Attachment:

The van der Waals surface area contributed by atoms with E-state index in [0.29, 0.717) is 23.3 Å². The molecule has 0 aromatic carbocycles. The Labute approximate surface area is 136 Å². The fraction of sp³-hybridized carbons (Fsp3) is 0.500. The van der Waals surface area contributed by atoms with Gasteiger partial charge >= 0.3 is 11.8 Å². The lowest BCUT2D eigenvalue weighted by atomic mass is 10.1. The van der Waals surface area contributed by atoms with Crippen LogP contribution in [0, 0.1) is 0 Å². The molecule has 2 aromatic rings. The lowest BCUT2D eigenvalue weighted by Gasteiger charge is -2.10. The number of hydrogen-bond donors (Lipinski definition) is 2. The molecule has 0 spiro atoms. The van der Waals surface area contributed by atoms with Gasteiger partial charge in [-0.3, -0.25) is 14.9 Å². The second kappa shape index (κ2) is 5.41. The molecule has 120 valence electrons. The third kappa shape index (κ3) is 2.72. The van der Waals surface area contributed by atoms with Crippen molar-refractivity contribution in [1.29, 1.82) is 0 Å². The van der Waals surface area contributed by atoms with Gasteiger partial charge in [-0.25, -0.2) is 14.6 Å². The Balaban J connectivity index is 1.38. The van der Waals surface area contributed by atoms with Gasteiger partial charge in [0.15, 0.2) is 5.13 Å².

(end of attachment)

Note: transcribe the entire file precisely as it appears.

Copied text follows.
The van der Waals surface area contributed by atoms with E-state index in [0.29, 0.717) is 23.3 Å². The molecule has 0 aromatic carbocycles. The Labute approximate surface area is 136 Å². The fraction of sp³-hybridized carbons (Fsp3) is 0.500. The van der Waals surface area contributed by atoms with Gasteiger partial charge >= 0.3 is 11.8 Å². The lowest BCUT2D eigenvalue weighted by atomic mass is 10.1. The van der Waals surface area contributed by atoms with Crippen LogP contribution in [0, 0.1) is 0 Å². The molecule has 2 aromatic rings. The lowest BCUT2D eigenvalue weighted by Gasteiger charge is -2.10. The number of hydrogen-bond donors (Lipinski definition) is 2. The molecule has 0 spiro atoms. The van der Waals surface area contributed by atoms with Gasteiger partial charge in [-0.3, -0.25) is 14.9 Å². The second kappa shape index (κ2) is 5.41. The molecule has 120 valence electrons. The third kappa shape index (κ3) is 2.72. The van der Waals surface area contributed by atoms with Crippen molar-refractivity contribution in [1.29, 1.82) is 0 Å². The van der Waals surface area contributed by atoms with Gasteiger partial charge in [-0.25, -0.2) is 14.6 Å². The Balaban J connectivity index is 1.38. The van der Waals surface area contributed by atoms with Gasteiger partial charge in [0.15, 0.2) is 5.13 Å².